The Chromatic Warm-Up

As you can see from your printed music, the first few measures are rests. The first measures are played on the tape. In all cases, you are to repeat what you hear on the recording. It is very helpful to be able to imitate something you have just heard. As you progress to the higher notes keep in mind that some of you will not be able to reach the top note on the recording. When this was recorded, I had no idea as to the range of the players and have included more high notes than some of you may be able to play at this time Online Casino. On the other hand, some will be able to continue higher than the recorded example and that also is fine. The only thing you need to realize is that you should never push higher than you feel comfortable. Some players will improve one half step in a few days while others may stay on the same high note for a month. Each player will progress at his/her own rate. If the recording continues higher than you are able to play comfortably, continue to repeat your highest scale until the recording descends back to your high note. After that, follow the recording back down.

The method that I am using is in line with a subject posted earlier called welcome-to-the-bell-curve-system-of-practicing.

Some are blessed with ease in the upper register while the rest of us have to work very hard to increase our range by one step. We applaud those who are so gifted with high notes and we applaud them just as they should recognize the talents we possess.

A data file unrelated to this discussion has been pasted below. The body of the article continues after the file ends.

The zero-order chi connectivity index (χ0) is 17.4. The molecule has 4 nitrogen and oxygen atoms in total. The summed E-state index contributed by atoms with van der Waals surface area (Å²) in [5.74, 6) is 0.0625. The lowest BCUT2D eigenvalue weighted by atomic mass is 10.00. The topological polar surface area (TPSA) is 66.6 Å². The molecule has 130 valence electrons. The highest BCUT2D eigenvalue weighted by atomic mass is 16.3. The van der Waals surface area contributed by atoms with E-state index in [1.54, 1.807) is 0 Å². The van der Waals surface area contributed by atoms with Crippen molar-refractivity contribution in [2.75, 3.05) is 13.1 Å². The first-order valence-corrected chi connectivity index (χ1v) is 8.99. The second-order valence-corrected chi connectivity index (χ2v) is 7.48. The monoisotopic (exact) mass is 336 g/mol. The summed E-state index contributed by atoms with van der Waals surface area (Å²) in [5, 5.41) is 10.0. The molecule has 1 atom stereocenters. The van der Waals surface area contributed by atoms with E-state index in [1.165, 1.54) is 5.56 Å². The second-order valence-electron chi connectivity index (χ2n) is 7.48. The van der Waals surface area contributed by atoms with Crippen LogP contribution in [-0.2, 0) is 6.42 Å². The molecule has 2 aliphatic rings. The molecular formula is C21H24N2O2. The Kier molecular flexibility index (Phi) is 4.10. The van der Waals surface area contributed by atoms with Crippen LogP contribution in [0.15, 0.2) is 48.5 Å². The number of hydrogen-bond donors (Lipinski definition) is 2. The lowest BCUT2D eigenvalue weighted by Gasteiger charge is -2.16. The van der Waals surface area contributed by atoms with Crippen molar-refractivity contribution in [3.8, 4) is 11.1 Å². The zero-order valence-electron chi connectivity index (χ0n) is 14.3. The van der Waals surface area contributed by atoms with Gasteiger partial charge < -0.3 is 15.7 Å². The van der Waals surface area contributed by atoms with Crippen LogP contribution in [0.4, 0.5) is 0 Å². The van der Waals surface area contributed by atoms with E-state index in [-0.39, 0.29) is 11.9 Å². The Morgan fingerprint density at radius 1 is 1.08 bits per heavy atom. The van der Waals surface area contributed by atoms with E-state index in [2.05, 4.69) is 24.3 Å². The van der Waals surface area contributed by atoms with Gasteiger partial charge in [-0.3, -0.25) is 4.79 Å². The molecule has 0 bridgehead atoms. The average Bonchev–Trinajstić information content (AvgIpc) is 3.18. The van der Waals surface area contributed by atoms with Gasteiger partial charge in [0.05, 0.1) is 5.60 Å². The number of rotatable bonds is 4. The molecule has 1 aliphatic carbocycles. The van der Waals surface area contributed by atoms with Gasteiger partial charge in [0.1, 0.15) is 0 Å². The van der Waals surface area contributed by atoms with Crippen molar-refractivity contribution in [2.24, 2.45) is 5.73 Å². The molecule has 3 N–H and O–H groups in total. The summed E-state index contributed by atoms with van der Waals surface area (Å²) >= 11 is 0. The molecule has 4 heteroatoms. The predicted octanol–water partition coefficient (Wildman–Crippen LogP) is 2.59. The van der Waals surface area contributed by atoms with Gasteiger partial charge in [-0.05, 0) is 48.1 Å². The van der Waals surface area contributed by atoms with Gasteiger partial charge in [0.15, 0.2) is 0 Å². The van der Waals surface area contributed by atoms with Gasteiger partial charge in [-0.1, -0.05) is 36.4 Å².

How to use the material

Once you have downloaded your music to your desktop you are ready to begin. Start the recording on this site and follow my lead.
The trumpet part was recorded in the right channel and the metronome was recorded in the left channel. In that way you will be able to adjust the volume to your needs. If you are unable to play at the recorded speed, a program such as Audacity can make it very easy to slow the tempo down without changing the pitch.

Remember- While following the recording, remember to relax and enjoy what you are doing. Playing any instrument should be enjoyable not a drudgery.

Remember- If you feel that you are increasing the mouthpiece pressure on your lip as you continue upward, you need to check out my post on mouthpiece pressure.

Remember- Bang the valves down firmly at all times.

Remember- As you play higher; think of blowing the air further out your bell.

Remember- An improvement of one half step a week will put you on a note an augmented fifth higher in two months.

Remember- The first few times that you practice this material, make sure you are seated. Read my post _-Why do trumpet players pass out.

Remember- DON’T BE IN A HURRY! Slow and consistent improvement is much better than haphazard and unreliable performances.

Lesson 1- Chromatic warm-up

How And What I Practice

PracticeI have had a few readers ask what they need to practice to be a better player. Without hearing or visiting with these people, it would be impossible to suggesting what might work best for them. The best I can do is to share a typical hour practice session which I go through each day.

I will be the first to say that what I do “might” improve your playing and with that said, let me explain how and what I run through each day. I am a strong believer that practicing the same material every day becomes boring and for that reason I have three routines I alternated with when boredom begins to set in. The material below is one of three routines I use.

Practice routine #1.

The Warm-Up